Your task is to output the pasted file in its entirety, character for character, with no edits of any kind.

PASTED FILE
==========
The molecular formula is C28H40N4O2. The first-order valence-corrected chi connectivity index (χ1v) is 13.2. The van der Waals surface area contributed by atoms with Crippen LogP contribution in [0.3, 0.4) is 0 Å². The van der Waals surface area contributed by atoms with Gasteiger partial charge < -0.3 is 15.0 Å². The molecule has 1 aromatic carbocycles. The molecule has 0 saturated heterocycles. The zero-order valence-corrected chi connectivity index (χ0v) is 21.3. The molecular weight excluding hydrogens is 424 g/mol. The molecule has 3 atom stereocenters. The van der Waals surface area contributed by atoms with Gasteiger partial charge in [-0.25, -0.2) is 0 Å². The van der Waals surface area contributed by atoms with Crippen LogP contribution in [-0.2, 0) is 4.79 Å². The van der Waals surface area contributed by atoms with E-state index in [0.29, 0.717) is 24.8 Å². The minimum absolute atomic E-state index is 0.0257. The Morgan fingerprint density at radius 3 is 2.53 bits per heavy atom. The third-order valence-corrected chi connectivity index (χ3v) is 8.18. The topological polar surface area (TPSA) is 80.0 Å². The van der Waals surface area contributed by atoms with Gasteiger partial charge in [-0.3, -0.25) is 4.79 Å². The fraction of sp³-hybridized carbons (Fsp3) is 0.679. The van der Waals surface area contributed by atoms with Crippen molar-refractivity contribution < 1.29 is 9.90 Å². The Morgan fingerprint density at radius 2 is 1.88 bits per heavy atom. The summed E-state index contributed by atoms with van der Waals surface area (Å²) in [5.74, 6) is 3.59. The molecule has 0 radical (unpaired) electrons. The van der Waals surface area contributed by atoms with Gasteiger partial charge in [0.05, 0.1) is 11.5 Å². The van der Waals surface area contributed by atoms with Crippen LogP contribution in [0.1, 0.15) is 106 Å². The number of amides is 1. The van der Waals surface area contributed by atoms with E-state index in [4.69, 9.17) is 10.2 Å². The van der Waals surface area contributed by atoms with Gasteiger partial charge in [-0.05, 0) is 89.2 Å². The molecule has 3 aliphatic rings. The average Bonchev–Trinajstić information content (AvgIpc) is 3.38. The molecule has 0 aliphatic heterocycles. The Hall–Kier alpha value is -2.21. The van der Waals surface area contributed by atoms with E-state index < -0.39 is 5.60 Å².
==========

The molecular formula is C28H40N4O2. The first-order valence-corrected chi connectivity index (χ1v) is 13.2. The van der Waals surface area contributed by atoms with Crippen LogP contribution in [0.3, 0.4) is 0 Å². The van der Waals surface area contributed by atoms with Gasteiger partial charge < -0.3 is 15.0 Å². The molecule has 1 aromatic carbocycles. The molecule has 0 saturated heterocycles. The zero-order valence-corrected chi connectivity index (χ0v) is 21.3. The molecular weight excluding hydrogens is 424 g/mol. The molecule has 3 atom stereocenters. The van der Waals surface area contributed by atoms with Gasteiger partial charge in [-0.25, -0.2) is 0 Å². The van der Waals surface area contributed by atoms with Crippen LogP contribution in [-0.2, 0) is 4.79 Å². The van der Waals surface area contributed by atoms with E-state index in [0.29, 0.717) is 24.8 Å². The minimum absolute atomic E-state index is 0.0257. The Morgan fingerprint density at radius 3 is 2.53 bits per heavy atom. The third-order valence-corrected chi connectivity index (χ3v) is 8.18. The topological polar surface area (TPSA) is 80.0 Å². The van der Waals surface area contributed by atoms with Gasteiger partial charge in [-0.3, -0.25) is 4.79 Å². The fraction of sp³-hybridized carbons (Fsp3) is 0.679. The van der Waals surface area contributed by atoms with Crippen molar-refractivity contribution < 1.29 is 9.90 Å². The Morgan fingerprint density at radius 2 is 1.88 bits per heavy atom. The summed E-state index contributed by atoms with van der Waals surface area (Å²) in [5.74, 6) is 3.59. The molecule has 0 radical (unpaired) electrons. The van der Waals surface area contributed by atoms with Gasteiger partial charge in [0.05, 0.1) is 11.5 Å². The van der Waals surface area contributed by atoms with Crippen LogP contribution in [0.1, 0.15) is 106 Å². The number of amides is 1. The van der Waals surface area contributed by atoms with E-state index in [4.69, 9.17) is 10.2 Å². The van der Waals surface area contributed by atoms with Gasteiger partial charge in [-0.05, 0) is 89.2 Å². The molecule has 3 aliphatic rings. The average Bonchev–Trinajstić information content (AvgIpc) is 3.38. The molecule has 0 aliphatic heterocycles. The Hall–Kier alpha value is -2.21. The van der Waals surface area contributed by atoms with E-state index < -0.39 is 5.60 Å².